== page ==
Tweetable Takeaway: Fantastic Four has promises of a good sci-fi movie ruined by superhero clichés. Tweet
By: Wil Loper, Contributor
Within the latest iteration of Fantastic Four a great sci-fi tale exists. A tale that tells of the possibilities and dangers inherent in teleporting to other worlds and dimensions. Up until the titular foursome receives their powers, Fantastic Four is an interesting movie. Of course, it’s those powers that make the four so fantastic, and the reason the movie exists in the first place. It’s a sad twist then, that everything that makes the Fantastic Four what they are is exactly what brings this movie down.
This time around our origin story finds Reed Richards in grade school, building a teleportation device in his garage with newfound friend, Ben Grimm. Reed dreams of greatness, of being the one to forge ahead this undiscovered path of travel, and his ambition is infectious. Infectious enough to bring Ben on his side, at least. In an interesting thread that is dropped by the movie (along with many others), the two boys come from lower-middle class families, Ben in particular is tormented by an older brother.
Reed and Ben’s plight is entirely within the audience’s sympathies, only to be dashed away by a “7 Years Later” title card. The two are now in high school, and don’t seem to have gotten much further with the teleporting device. Large ellipses in time can be tricky in movies, they often distance the audience from the dramatic legwork done in the prior scenes. Here, especially, the only impetus for jumping ahead in time is to have older actors Miles Teller and Jamie Bell take their places as Reed Richards and Ben Grimm, respectively. The biggest leap is that the two have been able to bring back the items, albeit covered in dusty sand of some sort. Being the child geniuses they are, naturally they neglect to ever take a look at the sediment teleported back. Obviously it’s just dirt from China.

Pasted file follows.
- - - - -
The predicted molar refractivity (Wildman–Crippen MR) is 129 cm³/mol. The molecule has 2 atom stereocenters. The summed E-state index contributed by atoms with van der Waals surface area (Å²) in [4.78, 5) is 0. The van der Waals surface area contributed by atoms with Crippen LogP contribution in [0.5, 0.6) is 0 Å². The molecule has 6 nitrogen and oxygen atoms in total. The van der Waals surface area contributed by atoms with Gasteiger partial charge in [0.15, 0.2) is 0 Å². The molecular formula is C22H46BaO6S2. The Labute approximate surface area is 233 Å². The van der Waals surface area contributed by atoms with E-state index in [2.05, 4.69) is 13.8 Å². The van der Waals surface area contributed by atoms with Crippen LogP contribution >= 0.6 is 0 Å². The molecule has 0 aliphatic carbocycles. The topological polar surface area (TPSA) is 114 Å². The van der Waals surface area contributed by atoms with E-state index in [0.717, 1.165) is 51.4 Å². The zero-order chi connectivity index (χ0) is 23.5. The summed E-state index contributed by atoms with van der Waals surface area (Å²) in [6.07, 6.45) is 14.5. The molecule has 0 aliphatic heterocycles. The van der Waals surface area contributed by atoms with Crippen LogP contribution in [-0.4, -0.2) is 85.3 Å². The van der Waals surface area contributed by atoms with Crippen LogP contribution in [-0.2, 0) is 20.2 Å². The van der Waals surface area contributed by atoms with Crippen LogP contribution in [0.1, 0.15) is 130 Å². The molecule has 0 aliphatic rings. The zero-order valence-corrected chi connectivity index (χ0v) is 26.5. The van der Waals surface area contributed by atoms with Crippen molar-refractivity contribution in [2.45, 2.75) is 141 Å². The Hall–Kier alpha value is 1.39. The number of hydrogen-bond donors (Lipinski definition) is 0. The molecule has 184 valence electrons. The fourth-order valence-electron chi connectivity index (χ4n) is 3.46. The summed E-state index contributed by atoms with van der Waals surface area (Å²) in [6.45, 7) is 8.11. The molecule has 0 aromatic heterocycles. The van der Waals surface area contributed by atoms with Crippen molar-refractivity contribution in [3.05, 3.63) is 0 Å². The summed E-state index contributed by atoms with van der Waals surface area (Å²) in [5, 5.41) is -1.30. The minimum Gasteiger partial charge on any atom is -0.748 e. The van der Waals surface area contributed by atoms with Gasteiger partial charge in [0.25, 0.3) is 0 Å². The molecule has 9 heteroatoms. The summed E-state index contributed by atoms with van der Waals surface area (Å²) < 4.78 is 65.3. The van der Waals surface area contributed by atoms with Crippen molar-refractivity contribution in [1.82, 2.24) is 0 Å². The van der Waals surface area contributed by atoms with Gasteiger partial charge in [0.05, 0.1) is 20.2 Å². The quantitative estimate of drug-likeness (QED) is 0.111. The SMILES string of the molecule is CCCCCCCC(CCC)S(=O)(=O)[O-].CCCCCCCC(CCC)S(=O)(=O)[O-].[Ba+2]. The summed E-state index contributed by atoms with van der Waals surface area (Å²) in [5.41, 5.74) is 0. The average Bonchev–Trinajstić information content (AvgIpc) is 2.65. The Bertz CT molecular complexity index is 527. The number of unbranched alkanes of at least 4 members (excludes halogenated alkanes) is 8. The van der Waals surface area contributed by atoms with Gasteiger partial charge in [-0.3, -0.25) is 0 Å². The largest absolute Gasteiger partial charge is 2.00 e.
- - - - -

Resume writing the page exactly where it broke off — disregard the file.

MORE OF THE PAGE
Setting that script oversight aside for now, their machine catches the eyes of Dr. Franklin Storm (Reg E. Cathey) and his daughter Sue Storm (Kate Mara). They’ve been working on a teleportation device of their own, and bringing Reed on board will bring them to completion. Also rounding out the cast is troublemaker Victor Von Doom (Toby Kebbell), as rival genius to Reed, and apparently third in the love triangle between Reed and Sue (another thread the movie abandons as soon as it starts it). And for absolutely awful reasons, Dr. Storm’s son Johnny (Michael B. Jordan) is brought to the lab because he can, ahem, “build anything.”
Together, the four successfully send the year’s worst CGI chimp to the other side and back. Choosing a chimp was probably a poor choice after Dawn of the Planet of the Apes. If the filmmakers knew they wouldn’t be able to match the outstanding CGI in that film, they should’ve gone with another animal. Any other animal. Send a sheep to the other side. Maybe a capybara? A stray Russian dog, if the movie wants to parallel the practice of sending animals to space. In any case, the chimp survives just fine, and immediately, the machine is approved for human testing.